Aviation: More African Airlines are seeking second hand Embraer jets
Regional airliner manufacturers are seeing a major adjustment in African airline markets as airlines “right-size” their fleets, adopting more economical, regional types (especially regional jets). This was made clear at the twenty-seventh African Aviation Summit (Air Finance Africa) on Thursday by representatives of both the major regional jet original-equipment manufacturers (OEMs), Canada’s Bombardier and Brazil’s Embraer.
Bombardier senior Vice President, Middle East and Africa Jean-Paul Boutibou observed that an adjustment was now taking place in Africa between routes, traffic and aircraft. “There were lots of activities on the new aircraft side,” he said, as airlines switched from standard single-aisle types such as the Airbus A320 and Boeing 737 families to regional jets.
“But we don’t leave aside second-hand aircraft.”
Bombardier can offer its CRJ family of regional jets, currently comprising the CRJ700, CRJ900 and CRJ1000 types (the earlier, smaller versions of the CRJ are now out of production but still in service). The larger C-Series, originally developed by Bombardier, has now been taken over by Airbus and will be marketed by that group. (Bombardier also manufactures an extensive range of business jets.)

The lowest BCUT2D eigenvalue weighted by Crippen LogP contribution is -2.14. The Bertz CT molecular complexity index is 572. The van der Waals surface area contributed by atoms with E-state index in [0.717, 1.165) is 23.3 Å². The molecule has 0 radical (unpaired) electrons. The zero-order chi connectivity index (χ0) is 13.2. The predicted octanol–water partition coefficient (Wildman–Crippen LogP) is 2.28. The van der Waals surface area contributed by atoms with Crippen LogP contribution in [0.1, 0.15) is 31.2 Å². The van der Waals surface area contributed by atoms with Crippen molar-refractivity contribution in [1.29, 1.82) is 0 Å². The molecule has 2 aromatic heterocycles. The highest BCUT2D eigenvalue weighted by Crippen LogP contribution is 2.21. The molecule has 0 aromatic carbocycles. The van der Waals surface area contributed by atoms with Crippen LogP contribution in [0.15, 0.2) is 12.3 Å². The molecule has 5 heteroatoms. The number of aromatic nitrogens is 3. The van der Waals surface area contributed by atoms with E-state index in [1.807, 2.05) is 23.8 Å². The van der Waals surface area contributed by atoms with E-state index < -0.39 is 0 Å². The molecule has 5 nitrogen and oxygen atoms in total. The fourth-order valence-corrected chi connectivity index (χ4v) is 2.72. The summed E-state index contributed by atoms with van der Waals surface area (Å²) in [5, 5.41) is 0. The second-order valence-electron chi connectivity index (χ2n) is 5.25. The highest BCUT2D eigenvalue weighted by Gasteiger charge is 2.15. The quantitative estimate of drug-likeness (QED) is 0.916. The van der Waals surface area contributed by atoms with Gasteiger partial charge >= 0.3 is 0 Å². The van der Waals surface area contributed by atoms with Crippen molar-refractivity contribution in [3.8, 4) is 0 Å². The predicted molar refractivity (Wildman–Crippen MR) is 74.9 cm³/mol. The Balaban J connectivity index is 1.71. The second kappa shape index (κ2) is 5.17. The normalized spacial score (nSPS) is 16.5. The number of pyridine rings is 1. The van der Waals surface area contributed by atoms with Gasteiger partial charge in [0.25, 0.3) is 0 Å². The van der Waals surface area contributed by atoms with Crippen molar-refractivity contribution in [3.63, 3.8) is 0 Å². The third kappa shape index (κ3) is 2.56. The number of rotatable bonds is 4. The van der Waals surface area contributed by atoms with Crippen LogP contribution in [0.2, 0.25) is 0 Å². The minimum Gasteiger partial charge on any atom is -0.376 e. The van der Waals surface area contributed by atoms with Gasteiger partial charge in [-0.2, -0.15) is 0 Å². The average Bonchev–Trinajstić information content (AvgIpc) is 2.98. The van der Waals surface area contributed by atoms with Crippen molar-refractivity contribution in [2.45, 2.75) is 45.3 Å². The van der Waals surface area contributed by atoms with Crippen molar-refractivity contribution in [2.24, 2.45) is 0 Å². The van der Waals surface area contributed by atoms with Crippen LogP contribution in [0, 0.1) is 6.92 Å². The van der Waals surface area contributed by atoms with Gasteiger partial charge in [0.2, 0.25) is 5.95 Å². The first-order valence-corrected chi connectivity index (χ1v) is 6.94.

“Embraer has had tremendous growth in Africa over the past ten years,” reported Embraer commercial aviation Vice Paul, Middle East and Africa Raul Villaron. “We are growing. And we hope to see even more growth in the coming years in Africa.”
“The successes of the regional OEMs in Africa are linked to the market characteristics,” he explained. “Nowadays, 95% of inter-African flights are flown with less than 150 passengers on board. … It’s a good market and Embraer is taking the opportunities that are available.” Embraer can offer its E-Jets family (E170, E175, E190 and E195) and now its new generation E-Jet E2 family (E175-E2, E190-E2, E195-E2) as well as smaller, second-hand ERJ family aircraft.
An example of this development was fastjet, which had replaced its three 145-seat Airbus A319 airliners with 104-seat Embraer E190s. The airline reported last month that this “re-fleeting” had resulted in significantly higher load factors and revenue per seat.
Nor should turboprops be forgotten. For example, fastjet is also acquiring three ATR-72s turboprop airliners, for routes unsuitable for jets. “For turboprops,” in Africa, highlighted ATR VP: sales, Africa, Middle East and Indian Ocean Islands Dominique Dumas, “there are hundreds of opportunities.” But there are “issues”, including financing, infrastructure and other, less predicable problems. “Unfortunately, there are State-owned airlines which select their aircraft before they select their networks!”
In the turboprop segment, Bombardier can offer its Q400. “On the Q400 we have an integrated support programme,” noted Boutibou. For the ATR, there were many authorized maintenance, repair and overhaul organisations around the world, in addition to the OEM itself. “But we do enjoy a good share of the market,” observed Dumas. “Embraer’s ‘secret sauce’ is our customer support and service, especially in Africa,” averred Villaron.
“In Africa, Kenya Airways is an authorized service Centre for E-Jets.” There is a service centre for ERJs at Lanseria International Airport in Gauteng province, South Africa. And recently Embraer and South African airline SA Airlink jointly invested in and set up a training centre at Johannesburg’s OR Tambo International Airport; this provided training for flight crews, cabin crews and ground crews.